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Is there anyone to the left of Rick Santorum whom the reactionary right does not condemn as Marxist? Why do the Kossacks limit themselves to the pathetic label of "anti-capitalist?" It is high time that Marxists and Socialists should publish their views, as someone once said.

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Comment Preferences

  •  Because (4+ / 0-)

    Pearls are clutched and panties become a wad whenever we try and point out that capitalism doesn't work for a stable society.

    Education is a progressive discovery of our own ignorance.

    by Horace Boothroyd III on Fri Mar 30, 2012 at 01:12:35 PM PDT

  •  I'm a socialist, I published my views (2+ / 0-)
    Recommended by:
    enhydra lutris, jessical

    In my very first diary, actually. They were well received here. "Anti-capitalist" is a catch all term for people of any political stripe that do not approve of capitalism. In practice, anti capitalists are generally socialists, communists, or anarchists but some do identify liberals or progressives.

    You do see "democratic socialists" or "European style socialists" admit to it here. You won't generally find people claiming to be Marxists, though, and as usual, very few people here understand what anarchism is really about.

    I would like to see people embrace the terms more, to take back the words from the right wing scare machine. But I understand the use of the term "anti-capitalist" because it is all-inclusive.

    •  Lots do. (4+ / 0-)

      See my sig line. Marx is a problem because he is so strongly associated with deservedly defunct Communist parties and because it is hard for people to understand that he is so many different people at once, the rowdy revolutionary in Germany and the silly revolutionary in England, the snarky journalist and the august economist and the collaborator with Engels on some really stupid armchair anthropology, etc.

      But I fear the whole project has a kind of musty smell to most of the young folk who have no idea what it's about, and needs a refreshed terminology.

      What did you do in the class war, Daddy?

      by Yastreblyansky on Fri Mar 30, 2012 at 01:34:58 PM PDT

      [ Parent ]

      •  It's a pity (2+ / 0-)
        Recommended by:
        jessical, Yastreblyansky

        given how little the communist parties in question actually attempted to put Marx's theories into practice.  I have my doubts as to whether his ideas can work on a large scale, and I suspect that such a system would face many of the same issues you might see in a large scale direct democracy.  Still, we've never really had the chance to find out.  I've seen co-ops more authentically Marxist than the Soviet Union was.

        •  I don't know about the practice (0+ / 0-)

          at all--as you say, hasn't been tried. My feeling is there's a magical Utopian leap in the theory, where the proletariat suddenly becomes unalienated and assumes its leading role, that never did make any sense. And that Marx himself would be reconciled to the Swedish and German style of workers being empowered to sit with the capitalists at the same table, but maybe that's just projecting (ain't so revolutionary myself these days). My Marx is not the futurist who predicted the next phase but the analyst who understood his own world better than anybody, which could help us a lot in trying to understand ours.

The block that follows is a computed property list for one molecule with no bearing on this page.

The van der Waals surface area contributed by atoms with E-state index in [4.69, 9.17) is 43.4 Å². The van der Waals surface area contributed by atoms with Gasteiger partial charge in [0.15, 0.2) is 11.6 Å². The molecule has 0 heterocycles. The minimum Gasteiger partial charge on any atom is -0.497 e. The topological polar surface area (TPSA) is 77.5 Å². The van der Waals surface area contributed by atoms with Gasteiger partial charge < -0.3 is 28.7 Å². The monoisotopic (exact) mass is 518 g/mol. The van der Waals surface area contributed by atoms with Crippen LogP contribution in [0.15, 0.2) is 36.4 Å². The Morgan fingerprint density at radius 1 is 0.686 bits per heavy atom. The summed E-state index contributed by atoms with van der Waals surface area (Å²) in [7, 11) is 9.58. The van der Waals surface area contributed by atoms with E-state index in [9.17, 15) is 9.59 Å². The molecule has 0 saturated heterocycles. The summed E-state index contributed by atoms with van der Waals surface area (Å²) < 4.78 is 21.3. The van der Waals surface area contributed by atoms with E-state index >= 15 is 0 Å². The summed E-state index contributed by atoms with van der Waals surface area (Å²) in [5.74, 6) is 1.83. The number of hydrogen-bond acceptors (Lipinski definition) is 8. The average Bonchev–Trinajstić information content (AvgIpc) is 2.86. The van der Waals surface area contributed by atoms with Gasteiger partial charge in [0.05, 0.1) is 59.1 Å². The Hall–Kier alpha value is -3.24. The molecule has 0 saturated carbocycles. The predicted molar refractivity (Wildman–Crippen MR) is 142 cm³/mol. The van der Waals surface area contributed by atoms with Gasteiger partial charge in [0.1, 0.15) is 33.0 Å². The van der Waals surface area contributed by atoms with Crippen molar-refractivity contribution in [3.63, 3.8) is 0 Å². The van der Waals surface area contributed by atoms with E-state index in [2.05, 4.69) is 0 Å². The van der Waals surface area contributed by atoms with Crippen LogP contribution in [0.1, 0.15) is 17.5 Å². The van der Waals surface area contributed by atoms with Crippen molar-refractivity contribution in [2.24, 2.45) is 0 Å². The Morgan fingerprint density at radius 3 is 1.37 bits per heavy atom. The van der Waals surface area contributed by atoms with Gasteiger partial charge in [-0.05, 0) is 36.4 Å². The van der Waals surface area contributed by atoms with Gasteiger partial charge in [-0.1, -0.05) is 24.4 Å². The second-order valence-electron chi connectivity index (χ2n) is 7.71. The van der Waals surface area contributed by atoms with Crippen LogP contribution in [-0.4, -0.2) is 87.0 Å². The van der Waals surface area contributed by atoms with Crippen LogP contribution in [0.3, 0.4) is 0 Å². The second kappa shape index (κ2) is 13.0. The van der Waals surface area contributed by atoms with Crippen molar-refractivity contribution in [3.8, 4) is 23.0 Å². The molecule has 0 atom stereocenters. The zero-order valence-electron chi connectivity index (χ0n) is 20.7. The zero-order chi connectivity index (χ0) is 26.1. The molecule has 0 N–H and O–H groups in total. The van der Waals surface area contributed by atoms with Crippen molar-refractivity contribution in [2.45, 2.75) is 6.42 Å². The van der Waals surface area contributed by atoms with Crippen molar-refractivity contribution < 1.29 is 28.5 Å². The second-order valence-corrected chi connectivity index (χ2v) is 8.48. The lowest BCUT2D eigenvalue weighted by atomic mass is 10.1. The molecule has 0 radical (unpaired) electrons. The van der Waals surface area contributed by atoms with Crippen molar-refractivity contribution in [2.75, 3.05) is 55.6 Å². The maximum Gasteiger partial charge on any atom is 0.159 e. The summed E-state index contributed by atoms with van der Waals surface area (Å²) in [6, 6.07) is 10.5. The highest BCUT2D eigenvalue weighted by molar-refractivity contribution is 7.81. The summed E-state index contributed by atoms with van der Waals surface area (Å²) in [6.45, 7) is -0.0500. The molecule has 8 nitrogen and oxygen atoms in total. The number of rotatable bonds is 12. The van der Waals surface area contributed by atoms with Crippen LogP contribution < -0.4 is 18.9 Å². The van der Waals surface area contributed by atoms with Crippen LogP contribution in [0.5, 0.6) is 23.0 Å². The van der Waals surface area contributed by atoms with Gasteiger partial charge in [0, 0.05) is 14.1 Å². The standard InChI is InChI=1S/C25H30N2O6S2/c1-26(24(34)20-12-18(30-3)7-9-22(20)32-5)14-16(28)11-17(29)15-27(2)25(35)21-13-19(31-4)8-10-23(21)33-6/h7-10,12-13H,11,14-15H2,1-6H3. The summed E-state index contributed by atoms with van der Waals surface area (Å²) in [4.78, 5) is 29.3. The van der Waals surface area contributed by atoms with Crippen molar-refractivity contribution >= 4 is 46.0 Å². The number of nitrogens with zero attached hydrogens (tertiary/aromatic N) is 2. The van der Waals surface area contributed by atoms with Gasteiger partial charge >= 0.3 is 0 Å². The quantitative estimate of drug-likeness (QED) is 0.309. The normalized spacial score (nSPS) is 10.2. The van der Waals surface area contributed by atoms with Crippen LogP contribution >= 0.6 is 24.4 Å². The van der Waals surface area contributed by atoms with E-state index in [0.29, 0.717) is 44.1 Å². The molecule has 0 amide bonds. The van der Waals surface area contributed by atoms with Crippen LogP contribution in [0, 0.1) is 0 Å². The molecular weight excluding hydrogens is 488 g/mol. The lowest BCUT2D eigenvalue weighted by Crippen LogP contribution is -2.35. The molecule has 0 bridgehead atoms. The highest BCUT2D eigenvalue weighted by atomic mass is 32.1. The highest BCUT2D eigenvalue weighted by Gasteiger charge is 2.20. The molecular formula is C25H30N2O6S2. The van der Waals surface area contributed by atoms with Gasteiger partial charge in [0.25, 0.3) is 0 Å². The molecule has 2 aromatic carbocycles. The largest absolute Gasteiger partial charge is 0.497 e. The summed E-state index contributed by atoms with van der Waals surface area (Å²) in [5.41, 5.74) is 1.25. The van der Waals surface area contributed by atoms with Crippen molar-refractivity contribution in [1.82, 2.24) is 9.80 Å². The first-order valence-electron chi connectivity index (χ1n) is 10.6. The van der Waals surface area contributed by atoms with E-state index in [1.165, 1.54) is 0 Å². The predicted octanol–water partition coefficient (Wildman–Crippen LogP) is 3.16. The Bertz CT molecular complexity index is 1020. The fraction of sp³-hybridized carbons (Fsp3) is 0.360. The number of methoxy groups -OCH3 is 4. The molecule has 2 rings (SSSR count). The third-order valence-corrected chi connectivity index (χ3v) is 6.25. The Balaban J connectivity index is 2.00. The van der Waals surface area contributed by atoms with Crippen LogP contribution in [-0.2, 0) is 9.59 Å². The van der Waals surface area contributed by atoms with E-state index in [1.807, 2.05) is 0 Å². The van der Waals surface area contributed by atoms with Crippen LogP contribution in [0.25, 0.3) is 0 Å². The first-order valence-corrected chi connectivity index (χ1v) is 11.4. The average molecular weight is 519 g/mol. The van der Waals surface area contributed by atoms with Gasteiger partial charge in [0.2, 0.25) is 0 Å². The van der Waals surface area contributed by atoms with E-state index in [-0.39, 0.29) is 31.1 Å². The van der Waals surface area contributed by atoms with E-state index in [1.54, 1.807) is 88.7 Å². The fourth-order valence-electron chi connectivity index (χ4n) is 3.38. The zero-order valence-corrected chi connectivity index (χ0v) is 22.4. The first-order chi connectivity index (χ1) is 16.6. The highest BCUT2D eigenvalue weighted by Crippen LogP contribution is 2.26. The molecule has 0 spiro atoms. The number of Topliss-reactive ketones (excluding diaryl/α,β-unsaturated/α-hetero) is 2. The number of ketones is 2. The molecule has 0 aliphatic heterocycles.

Mojo to you for maintaining some serious conversation in this lonely little thread!

          What did you do in the class war, Daddy?

          by Yastreblyansky on Sat Mar 31, 2012 at 07:43:27 AM PDT

          [ Parent ]

  •  i'm glad for this diary (1+ / 0-)
    Recommended by:

    i've been educating myself about the russian revolution, especially since it looks like things could get so bad all over, that revolution will become the order of the day

    i started with edmund wilson's "to the finland station", then read trotsky's "my life", then trotsky's "the russian revolution" (edited by max eastman), then john reed's "ten days that shook the world", now the first volume of deutscher's trilogy on trotsky, "the prophet armed"

    lenin and trotsky believed in the rule of the people, and in democracy

    trotsky understood that it had to be a worldwide revolution, or the capitalists would murder any one place where the people took over

    it's all fascinating, and somewhat discouraging; but trotsky never gave up on his principles, he gave his life to the movement, and he was a happy man!

    he wrote this on the day he was attacked (and murdered):

    "Natasha has come up to the window from the courtyard and opened it wider so that the air may enter more freely into my room.  I can see the bright green strip of grass beneath the wall, and the clear blue sky above the wall and sunlight everywhere.  Life is beautiful.  Let the future generations cleanse it of all evil, oppression and violence, and enjoy it to the full.  Leon Trotsky"

    •  trotsky... (0+ / 0-) heady stuff.  Right in the thick of it, and damn smart.

      Though as he himself might point out, Trotsky believed -- at least at one time -- that the fundamental challenge, after having the revolution happen in Russia -- Russia! -- was industrialization, and the rule of the people blah blah blah was secondary to the vast economic and technical lag of the time.   I also never got the impression he was a happy guy, but that could just be me.  Brilliant though, and with a heart.

      ...j'ai découvert que tout le malheur des hommes vient d'une seule chose, qui est de ne savoir pas demeurer en repos dans une chambre.

      by jessical on Fri Mar 30, 2012 at 09:29:02 PM PDT

      [ Parent ]

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